The major disadvantage was the difficultly in correctly focussing the beam on the correct color, a problem RCA solved with their shadow mask system. The shadow mask is a thin metal foil with small holes photoetched into it, positioned so the holes lie directly above one triplet of colored phosphor dots. Indeed, the mask served to expose photosensitive material to deposit the phosphor dots, one color at a time. Three separate electron guns are individually focussed on the mask, sweeping the screen as normal. When the beams pass over one of the holes, they travel through it, and since the guns are separated by a small distance from each other at the back of the tube, each beam has a slight angle as it travels through the hole. The phosphor dots are arranged on the screen such that the beams hit only their correct phosphor. A variant, the Sony Trinitron, used an array of vertical metal strips; the electron guns were side by side. Some major parts of the guns' electron optics were common to all three beams, hence the name.
The new broadcast system presented a serious problem for the penetron. The signal required the color to be selected at high speeds "on the fly" as the beam was being drawn across the screen. This meant the high voltage color selection grid had to be rapidly cycled, which presented numerous problems, notably high-frequency noise that filled the interior of the tube and interfered with the receiver electronics. Another modification was introduced to address this issue, using three separate guns, each fed with a different base voltage tuned to hit one of the layers. In this version no switching was required, eliminating the high-frequency noise.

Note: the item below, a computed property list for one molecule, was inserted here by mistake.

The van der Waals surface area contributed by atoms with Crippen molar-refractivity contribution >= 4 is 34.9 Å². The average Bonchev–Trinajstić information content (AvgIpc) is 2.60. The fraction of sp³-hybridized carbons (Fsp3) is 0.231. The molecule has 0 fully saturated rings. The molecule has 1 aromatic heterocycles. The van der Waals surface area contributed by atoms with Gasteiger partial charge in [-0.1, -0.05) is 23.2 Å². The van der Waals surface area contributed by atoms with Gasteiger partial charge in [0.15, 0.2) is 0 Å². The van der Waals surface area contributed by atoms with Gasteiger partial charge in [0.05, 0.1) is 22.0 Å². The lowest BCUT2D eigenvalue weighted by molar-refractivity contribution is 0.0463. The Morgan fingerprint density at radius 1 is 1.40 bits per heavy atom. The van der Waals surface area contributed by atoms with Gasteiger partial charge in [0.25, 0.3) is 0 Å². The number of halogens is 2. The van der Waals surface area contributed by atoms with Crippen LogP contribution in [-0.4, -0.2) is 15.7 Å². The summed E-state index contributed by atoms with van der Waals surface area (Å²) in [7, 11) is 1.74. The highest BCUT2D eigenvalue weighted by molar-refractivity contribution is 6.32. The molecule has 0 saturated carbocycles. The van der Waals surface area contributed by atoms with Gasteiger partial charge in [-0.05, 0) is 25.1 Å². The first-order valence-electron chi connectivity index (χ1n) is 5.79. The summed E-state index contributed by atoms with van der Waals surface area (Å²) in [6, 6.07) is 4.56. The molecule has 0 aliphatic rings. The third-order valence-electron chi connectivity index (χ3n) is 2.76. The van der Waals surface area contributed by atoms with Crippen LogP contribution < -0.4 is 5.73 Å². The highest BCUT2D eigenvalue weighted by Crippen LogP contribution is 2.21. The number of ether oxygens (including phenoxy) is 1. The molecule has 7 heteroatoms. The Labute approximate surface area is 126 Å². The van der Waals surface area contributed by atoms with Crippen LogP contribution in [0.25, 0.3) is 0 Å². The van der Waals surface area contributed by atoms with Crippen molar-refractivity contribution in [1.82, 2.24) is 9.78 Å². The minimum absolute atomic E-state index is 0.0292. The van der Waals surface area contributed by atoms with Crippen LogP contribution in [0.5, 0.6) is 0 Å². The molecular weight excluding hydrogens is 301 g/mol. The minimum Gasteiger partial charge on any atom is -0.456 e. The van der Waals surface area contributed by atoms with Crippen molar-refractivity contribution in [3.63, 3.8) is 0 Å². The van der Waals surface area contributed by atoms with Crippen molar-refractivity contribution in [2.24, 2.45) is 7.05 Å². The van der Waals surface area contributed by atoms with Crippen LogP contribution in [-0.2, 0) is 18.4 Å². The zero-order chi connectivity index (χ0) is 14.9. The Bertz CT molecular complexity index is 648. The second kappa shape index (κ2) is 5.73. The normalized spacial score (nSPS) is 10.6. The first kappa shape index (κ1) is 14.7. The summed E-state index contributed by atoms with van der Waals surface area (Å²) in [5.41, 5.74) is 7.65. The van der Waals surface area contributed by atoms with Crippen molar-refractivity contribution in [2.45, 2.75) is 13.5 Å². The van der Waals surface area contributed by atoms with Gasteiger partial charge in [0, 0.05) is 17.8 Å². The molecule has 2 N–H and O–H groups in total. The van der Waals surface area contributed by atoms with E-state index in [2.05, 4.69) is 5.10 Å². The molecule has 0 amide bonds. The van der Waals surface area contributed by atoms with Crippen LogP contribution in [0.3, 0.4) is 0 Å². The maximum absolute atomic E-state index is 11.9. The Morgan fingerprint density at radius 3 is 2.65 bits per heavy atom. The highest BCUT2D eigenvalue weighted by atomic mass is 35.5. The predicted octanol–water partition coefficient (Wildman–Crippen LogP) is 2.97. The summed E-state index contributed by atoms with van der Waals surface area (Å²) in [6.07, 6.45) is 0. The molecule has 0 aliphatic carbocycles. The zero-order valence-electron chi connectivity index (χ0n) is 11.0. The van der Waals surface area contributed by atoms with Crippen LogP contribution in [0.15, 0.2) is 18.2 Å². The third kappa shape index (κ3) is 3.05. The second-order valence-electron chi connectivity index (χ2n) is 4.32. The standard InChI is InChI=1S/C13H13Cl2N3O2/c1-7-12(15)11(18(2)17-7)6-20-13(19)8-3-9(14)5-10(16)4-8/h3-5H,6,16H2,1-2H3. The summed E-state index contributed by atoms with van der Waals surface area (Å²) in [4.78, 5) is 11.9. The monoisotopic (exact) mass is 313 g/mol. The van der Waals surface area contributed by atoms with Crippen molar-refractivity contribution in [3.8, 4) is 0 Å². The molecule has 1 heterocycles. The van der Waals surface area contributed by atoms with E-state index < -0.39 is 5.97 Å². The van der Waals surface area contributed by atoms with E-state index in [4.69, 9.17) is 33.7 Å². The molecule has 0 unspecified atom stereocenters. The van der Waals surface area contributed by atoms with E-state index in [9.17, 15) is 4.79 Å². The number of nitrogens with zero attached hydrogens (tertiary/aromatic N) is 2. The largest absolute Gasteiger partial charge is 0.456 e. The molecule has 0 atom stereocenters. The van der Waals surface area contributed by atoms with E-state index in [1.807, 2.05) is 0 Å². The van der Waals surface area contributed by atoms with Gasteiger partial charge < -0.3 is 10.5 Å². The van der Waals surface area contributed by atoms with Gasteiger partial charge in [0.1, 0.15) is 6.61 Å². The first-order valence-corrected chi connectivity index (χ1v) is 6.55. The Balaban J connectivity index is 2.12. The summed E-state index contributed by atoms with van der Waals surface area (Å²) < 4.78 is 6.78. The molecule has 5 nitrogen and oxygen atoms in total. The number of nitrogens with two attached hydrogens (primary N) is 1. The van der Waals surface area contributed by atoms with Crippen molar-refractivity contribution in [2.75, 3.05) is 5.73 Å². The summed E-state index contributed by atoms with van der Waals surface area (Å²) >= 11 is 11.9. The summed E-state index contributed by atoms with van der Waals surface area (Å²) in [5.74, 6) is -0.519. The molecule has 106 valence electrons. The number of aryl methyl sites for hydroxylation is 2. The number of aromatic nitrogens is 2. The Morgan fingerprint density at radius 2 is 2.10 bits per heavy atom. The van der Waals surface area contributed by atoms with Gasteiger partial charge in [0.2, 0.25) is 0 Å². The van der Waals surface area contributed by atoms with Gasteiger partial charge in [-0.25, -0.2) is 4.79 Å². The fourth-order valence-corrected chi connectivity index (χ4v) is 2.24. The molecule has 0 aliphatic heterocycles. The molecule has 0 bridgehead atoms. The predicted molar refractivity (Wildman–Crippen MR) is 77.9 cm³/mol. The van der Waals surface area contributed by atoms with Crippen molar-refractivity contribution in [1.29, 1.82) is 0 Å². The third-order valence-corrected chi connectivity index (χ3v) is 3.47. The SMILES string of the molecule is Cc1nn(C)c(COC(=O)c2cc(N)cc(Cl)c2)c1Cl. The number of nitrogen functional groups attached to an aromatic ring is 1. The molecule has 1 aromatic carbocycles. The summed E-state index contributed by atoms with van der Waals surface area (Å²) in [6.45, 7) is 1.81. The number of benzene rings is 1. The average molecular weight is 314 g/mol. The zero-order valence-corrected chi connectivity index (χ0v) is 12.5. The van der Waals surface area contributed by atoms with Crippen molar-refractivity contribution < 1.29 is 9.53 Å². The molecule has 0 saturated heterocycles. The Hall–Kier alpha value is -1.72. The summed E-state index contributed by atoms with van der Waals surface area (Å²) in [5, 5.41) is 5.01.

Producing such a system proved difficult in practice, and for home television use GE instead introduced their "Porta-Color" system, a dramatic improvement on RCA's shadow mask system. Other developers continued working with the basic system attempting to find ways of solving the high frequency switching issues, but none of these entered commercial production.
Use in avionics
For other uses, however, the advantages of the penetron remained. Although it was not well suited to the dot-sequential method of color broadcast, that was only important if one was receiving over-the-air broadcasts. For uses where the details of the signal were not important, like in computer displays, the penetron remained a serious contender. When a full color gamut was not needed, the complexity of the penetron was further reduced and it became very attractive. This lent it to custom applications like military avionics, where the nature of the input signal was not important and the developer was free to use any signaling style they wished.
In the avionics role the penetron had other advantages as well. Its use of phosphors in layers instead of stripes meant that it had higher resolution, three times that of the RCA system. This was very useful for radar display and IFF systems, where the images were often overlaid with textual cues that required high resolution to be easily readable. Additionally, since all of the signal reached the screen in a penetron, as opposed to 15% of it in a shadow mask tube, for any given amount of power the penetron was much brighter. This was a major advantage in the avionics role where power budgets were often quite limited, yet the displays were often hit with direct sunlight and needed to be very bright. The lack of the shadow mask also meant the penetron was much more robust mechanically, and didn't suffer from color shifting under g-loads.